Deploying the new knowledge media
“Knowledge management” is not about the management of knowledge but is the management of the uses of knowledge to gain advantage in human endeavours.
Prof. T. D. Wilson, and Karl-Erik Sleiby claim that knowledge cannot be managed as it exists in the human mind and is not documented as is information, but is possessed by all and used by all. Wilson’s position is that “the knowledge management idea is that it is, in large part, a management fad promulgated mainly by certain consultancy companies, and the probability is that it will fade away like previous fads.”
The use of knowledge includes knowing how, what, when and where to do whatever needs to be done. It also includes the invention or discovery of new knowledge. Knowing is based upon data, facts that can be organized into what can be termed information that has meaning within the context of the organizational frame of reference. Data are the seeds which when fertilized by imagination and experience can grow into knowledge. Based upon information and the user’s experiences, insight can be achieved and the user will then “know.”
This has existed for centuries, so what is new? And what does all this have to do with security and defence?
The new knowledge media is a foundational critical infrastructure of today’s economic and human society and we must learn how to use it to advantage and protect its resiliency and trustworthiness. Modern SCADA (supervisory control and data acquisition) systems, vital to the ongoing operation and control of much of our critical infrastructure – electrical power grids and oil pipelines – are using this new knowledge media. The security of our society, way of life and national defence are fundamentally linked to the effective and efficient use of that media.
The corporate aspects of security and defence need to adapt to the networked world of the 21st century. The operational aspects of security and defence, in particular command and control, have situational awareness knowledge use and influence as an essential activity. In both business and defence operations, we must be able to estimate the current situation based on a restricted number of observables. We can use these observables, including present and trend information, for the analysis of possible options and outcomes of operational decisions. The accuracy of these operations is key to a secure and stable society.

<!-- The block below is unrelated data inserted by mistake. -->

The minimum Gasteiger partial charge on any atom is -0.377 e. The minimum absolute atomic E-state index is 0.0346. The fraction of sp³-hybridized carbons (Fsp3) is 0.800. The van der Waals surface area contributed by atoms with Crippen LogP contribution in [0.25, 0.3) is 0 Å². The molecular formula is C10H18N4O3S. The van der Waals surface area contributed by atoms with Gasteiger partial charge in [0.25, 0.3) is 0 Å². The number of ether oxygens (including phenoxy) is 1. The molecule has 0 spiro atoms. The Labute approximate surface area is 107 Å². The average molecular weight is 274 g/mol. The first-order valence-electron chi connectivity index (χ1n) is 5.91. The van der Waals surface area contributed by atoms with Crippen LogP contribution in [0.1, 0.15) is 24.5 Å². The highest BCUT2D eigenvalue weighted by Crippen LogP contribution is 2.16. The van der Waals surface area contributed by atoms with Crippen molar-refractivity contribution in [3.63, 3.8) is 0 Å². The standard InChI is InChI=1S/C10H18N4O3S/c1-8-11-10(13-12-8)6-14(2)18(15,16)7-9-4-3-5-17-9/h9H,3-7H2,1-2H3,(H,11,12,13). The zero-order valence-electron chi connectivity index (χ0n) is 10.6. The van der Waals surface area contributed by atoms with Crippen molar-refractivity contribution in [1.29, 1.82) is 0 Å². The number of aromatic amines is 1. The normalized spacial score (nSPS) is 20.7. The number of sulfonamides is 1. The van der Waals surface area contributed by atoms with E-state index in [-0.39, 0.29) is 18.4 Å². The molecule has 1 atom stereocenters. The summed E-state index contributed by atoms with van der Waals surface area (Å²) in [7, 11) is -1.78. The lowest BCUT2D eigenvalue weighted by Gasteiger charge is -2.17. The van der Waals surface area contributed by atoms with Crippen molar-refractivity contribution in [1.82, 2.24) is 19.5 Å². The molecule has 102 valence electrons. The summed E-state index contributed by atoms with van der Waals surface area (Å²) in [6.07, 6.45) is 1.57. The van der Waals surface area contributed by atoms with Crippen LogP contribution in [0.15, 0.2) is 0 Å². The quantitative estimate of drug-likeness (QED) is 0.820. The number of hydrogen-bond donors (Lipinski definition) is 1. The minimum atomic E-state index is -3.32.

To better understand the current situation and why we are not confronted by “just another management fad,” it is instructional to review some of the insights published by Marshall McLuhan in the 1960’s, specifically the famous phase “the medium is the message.”
Computers interconnected over distance have caused a fundamental change in human dynamics within business and society. These interconnected networks of information management, discovery, storage and sharing devices have become a new “knowledge media.” They have changed how we use, discover, invent and share our knowing both in business and in human relations.
The available tools have greatly expanded into an “instant” international capability, available to the mass of the population. A revolution in knowledge affairs happened with the invention of the printing press. A new revolution in human knowing has started with the deployment and refinement of the new knowledge media. It is important to note, however, that this revolution is not uniform: approximately 80 percent of the world’s population has never heard a telephone dial tone let alone of “Internet access.” Moreover, computer skills and literacy are fundamental requirements for the connected generation.